Voters around Thailand go to the polls this coming Sunday (December 20) to elect chiefs and other members of provincial administrative organisations (PAOs).

The first local elections since 2012 come after political activities were suspended following the May 2014 military coup.

Chiefs and other members of PAOs who completed their four-year terms while the post-coup junta was in power had their tenures extended, unless they were suspended on corruption or other charges.

All 76 provinces go to the polls on Sunday, excluding Bangkok. A total of 331 candidates w

Protesters close Ratchadamnoen Klang Avenue for demonstration

Protesters have closed Bangkok’s Ratchadamnoen Klang Avenue outbound and erected several small stages for speakers. The protest site covers the area around the Democracy monument and all the way to the October 14 Memorial.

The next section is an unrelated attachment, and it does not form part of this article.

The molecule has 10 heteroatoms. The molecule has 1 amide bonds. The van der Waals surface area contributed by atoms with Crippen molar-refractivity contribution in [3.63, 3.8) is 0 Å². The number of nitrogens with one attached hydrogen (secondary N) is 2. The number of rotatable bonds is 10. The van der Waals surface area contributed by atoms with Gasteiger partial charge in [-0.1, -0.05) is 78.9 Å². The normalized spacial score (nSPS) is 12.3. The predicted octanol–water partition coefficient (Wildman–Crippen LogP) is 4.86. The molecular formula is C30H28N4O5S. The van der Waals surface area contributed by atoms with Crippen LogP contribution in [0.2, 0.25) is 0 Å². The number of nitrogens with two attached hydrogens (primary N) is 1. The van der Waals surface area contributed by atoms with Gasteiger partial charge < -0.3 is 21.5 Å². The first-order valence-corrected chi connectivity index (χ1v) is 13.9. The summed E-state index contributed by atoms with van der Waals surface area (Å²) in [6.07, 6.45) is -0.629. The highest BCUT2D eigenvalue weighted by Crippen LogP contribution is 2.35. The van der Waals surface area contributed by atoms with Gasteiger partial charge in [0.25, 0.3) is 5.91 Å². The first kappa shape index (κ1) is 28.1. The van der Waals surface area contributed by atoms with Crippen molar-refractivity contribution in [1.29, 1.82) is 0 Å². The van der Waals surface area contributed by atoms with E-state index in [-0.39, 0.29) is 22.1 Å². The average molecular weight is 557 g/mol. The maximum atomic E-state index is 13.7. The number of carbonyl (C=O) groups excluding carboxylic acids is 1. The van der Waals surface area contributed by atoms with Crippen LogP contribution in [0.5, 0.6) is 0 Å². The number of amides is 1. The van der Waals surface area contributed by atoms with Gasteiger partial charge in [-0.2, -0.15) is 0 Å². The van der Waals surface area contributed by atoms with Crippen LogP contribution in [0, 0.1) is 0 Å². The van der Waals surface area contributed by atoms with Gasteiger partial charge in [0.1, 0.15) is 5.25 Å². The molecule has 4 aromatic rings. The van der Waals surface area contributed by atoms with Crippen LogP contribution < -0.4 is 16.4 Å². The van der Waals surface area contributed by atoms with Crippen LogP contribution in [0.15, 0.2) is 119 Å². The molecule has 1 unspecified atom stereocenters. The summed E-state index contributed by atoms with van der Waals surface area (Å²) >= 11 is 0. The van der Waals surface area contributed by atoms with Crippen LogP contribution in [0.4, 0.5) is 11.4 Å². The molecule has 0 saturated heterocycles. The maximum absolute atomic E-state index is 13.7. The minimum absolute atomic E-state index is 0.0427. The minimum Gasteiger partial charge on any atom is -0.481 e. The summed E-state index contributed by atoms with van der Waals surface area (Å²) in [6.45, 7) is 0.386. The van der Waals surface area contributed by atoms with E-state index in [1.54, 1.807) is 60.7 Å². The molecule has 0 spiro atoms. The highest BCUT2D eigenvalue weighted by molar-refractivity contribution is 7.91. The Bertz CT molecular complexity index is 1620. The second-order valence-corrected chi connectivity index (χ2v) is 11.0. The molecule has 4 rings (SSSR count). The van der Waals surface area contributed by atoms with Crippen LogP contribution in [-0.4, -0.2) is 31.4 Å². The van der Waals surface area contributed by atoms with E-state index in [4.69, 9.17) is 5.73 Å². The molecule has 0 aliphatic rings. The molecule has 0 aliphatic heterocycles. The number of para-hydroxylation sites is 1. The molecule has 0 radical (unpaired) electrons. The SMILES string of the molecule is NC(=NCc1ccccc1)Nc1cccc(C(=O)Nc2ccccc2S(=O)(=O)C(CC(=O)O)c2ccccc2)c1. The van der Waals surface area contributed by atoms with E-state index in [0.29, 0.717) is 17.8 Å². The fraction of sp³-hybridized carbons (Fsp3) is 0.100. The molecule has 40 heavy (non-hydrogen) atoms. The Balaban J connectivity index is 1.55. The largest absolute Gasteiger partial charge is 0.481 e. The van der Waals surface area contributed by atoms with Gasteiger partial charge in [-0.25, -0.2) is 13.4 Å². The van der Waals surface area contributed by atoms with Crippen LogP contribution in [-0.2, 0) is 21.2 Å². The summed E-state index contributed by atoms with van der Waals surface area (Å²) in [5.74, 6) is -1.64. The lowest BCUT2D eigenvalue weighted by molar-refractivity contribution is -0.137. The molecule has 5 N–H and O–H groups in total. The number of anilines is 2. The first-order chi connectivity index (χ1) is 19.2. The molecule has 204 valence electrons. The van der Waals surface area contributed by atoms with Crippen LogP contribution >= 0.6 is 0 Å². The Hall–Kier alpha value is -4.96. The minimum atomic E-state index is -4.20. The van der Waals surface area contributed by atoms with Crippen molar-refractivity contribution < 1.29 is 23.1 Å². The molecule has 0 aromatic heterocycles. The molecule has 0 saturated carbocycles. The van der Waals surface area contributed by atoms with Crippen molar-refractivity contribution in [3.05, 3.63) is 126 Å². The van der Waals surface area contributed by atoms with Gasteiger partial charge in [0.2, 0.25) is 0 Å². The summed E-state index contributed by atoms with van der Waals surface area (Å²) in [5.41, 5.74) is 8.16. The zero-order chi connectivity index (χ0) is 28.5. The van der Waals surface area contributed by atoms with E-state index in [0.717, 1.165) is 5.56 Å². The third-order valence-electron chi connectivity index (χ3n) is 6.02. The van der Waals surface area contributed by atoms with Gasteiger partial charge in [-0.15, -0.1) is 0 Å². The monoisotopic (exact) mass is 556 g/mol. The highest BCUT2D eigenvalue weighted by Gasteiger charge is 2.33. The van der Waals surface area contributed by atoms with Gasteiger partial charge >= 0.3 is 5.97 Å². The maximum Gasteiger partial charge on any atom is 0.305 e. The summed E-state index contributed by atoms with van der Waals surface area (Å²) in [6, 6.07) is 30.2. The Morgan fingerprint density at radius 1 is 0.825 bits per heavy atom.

Speakers on each stage are discussing different issues and demands, such as the prime minister’s resignation, a new Constitution, reform of the Monarchy and education, among others. The road surface has been sprayed with graffiti calling for democracy.

Police are stationed around the area to keep the peace and handle traffic, but crowd control officers have not yet been seen there.

At 6.40pm, it was announced, from the main protest stage at the memorial, that their demonstration was ending and that the other stages should wrap up for the day.

There is another demonstration underway in front of Government House. The protesters plan to stay overnight. This protest is organized by an activist network from Chana district of Songkhla pro